May The Force Be With You - Star Wars Trilogy DVD Media Day
Star Wars Media Day – Sept. 8, 2004
Could there be a bigger event on DVD than the release of the long-awaited Star Wars Trilogy? Probably not – and so with that in mind, I was delighted to be able to attend the Star Wars Media Day hosted by Lucasfilm and Twentieth Century Fox. Held in the small but stylish Silent Movie Theater in West Hollywood, the Star Wars Media Day attracted what felt like a fairly select group: there were probably around 50-60 journalists in attendance, from both print and online media.
Dazzling new transfers
The first event of the day was a demonstration of the remastered DVD, led by Jim Ward, Lucasfilm's director of marketing and distribution. In groups of about ten or so, we were seated in a small, cozy viewing room set up with a state-of-the-art surround sound system and a large widescreen plasma TV. The intent was undoubtedly to show how well the Star Wars DVDs played in the "home theater" environment (as opposed to showing off the transfers on the large auditorium screen), and it certainly worked. Fortunately, my own home setup is sufficiently nice that I wasn't rendered insanely jealous by the demo system (although I admit it was very impressive to hear the bass cranked up so much that the little knick-knacks on the coffee table were actually rattling around during the battle scenes... my neighbors wouldn't quite appreciate that.)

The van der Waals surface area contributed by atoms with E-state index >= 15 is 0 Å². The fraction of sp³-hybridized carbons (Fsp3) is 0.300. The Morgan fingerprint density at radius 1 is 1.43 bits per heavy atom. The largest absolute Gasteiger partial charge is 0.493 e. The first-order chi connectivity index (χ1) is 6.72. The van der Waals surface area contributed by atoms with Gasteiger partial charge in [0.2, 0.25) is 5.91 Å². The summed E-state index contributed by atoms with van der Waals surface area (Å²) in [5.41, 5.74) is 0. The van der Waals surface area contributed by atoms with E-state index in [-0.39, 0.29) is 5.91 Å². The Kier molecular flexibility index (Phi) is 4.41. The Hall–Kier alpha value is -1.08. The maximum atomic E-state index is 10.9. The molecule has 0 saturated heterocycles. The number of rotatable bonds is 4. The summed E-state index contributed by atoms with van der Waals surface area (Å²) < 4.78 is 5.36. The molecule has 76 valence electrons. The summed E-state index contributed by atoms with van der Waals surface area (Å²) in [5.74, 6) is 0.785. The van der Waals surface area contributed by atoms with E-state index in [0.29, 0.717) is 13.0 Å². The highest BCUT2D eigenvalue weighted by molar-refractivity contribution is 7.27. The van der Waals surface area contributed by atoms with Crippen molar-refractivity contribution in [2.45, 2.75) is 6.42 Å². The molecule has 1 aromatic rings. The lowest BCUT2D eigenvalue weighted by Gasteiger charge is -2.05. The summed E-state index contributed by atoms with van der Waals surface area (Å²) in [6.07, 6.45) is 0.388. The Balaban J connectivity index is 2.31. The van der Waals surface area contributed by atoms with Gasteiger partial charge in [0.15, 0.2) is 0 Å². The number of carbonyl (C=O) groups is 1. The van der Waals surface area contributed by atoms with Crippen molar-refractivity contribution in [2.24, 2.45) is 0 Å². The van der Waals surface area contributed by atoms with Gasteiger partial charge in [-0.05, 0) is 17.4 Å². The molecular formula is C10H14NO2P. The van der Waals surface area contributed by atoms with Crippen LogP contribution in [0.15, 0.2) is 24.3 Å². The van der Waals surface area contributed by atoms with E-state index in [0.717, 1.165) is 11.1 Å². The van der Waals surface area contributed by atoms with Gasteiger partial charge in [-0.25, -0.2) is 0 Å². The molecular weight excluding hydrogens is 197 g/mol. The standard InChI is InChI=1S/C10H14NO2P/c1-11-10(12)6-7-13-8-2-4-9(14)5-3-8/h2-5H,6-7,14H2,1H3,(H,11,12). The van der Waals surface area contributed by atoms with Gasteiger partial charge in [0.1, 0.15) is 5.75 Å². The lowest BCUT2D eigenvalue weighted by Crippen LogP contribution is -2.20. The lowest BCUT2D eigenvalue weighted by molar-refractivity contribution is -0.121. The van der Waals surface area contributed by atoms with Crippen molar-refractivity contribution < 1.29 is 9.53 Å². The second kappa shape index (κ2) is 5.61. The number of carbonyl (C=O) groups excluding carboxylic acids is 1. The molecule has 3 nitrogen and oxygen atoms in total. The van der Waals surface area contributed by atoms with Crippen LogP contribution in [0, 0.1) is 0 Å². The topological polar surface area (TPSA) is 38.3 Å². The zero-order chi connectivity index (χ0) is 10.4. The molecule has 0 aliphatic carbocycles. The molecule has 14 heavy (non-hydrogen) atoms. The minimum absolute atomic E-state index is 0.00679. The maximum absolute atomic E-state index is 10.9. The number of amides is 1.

Ward demoed one key scene from each film, choosing ones that were particularly challenging in terms of image quality. From Episode IV, the opening sequence with R2D2 and C3P0 in the midst of the shootout between the rebels and the Stormtroopers showed off the amazing level of detail in the shots; from Episode V, the fight against the Imperial Walkers on Hoth displayed how clean the image looked even with the unforgiving background of snow; and from Episode VI, a desert scene demonstrated once again the overall clean appearance of the transfer in both long-distance and close-up shots. One word suffices for all three samples: dazzling.
After that wrapped up, we all reassembled in the main auditorium for the rest of the presentations.
A guided tour of the bonus content
The first item on the agenda here was the fourth "bonus disc" included in the set, with Jim Ward taking us through a guided tour to show off the special features. The menus seemed to be a particular point of pride, oddly enough; I'm of the "make 'em functional and move on" point of view, but clearly George Lucas felt that the menus were the first step in making the viewer feel immersed in the film. In any case, the menus for the Star Wars DVDs are certainly more involved than any others I've seen. (One positive note is that menu designer Van Ling assured us that the animations are skippable, conceding that once you've seen them a few times, you'll be more interested in progressing directly to the content. A victory for usability!) Each film has three entirely different menu designs, each one having as its backdrop a scene from one of the locations featured in that film; which one you get is randomly selected when you pop in the DVD. For instance, the menus for the third film cycle between Hoth, Dagobah, and Cloud City.
The next topic of discussion about the bonus content was the "trailers and TV spots" section. Ward assured us that while this kind of material is usually an afterthought on a DVD release, in this instance it would really please die-hard fans, as it collects every single trailer or teaser ever released for any of the films, both original and special edition versions. Along the same lines of "making the completionists happy," the production photos also include shots that are said to be "never before seen."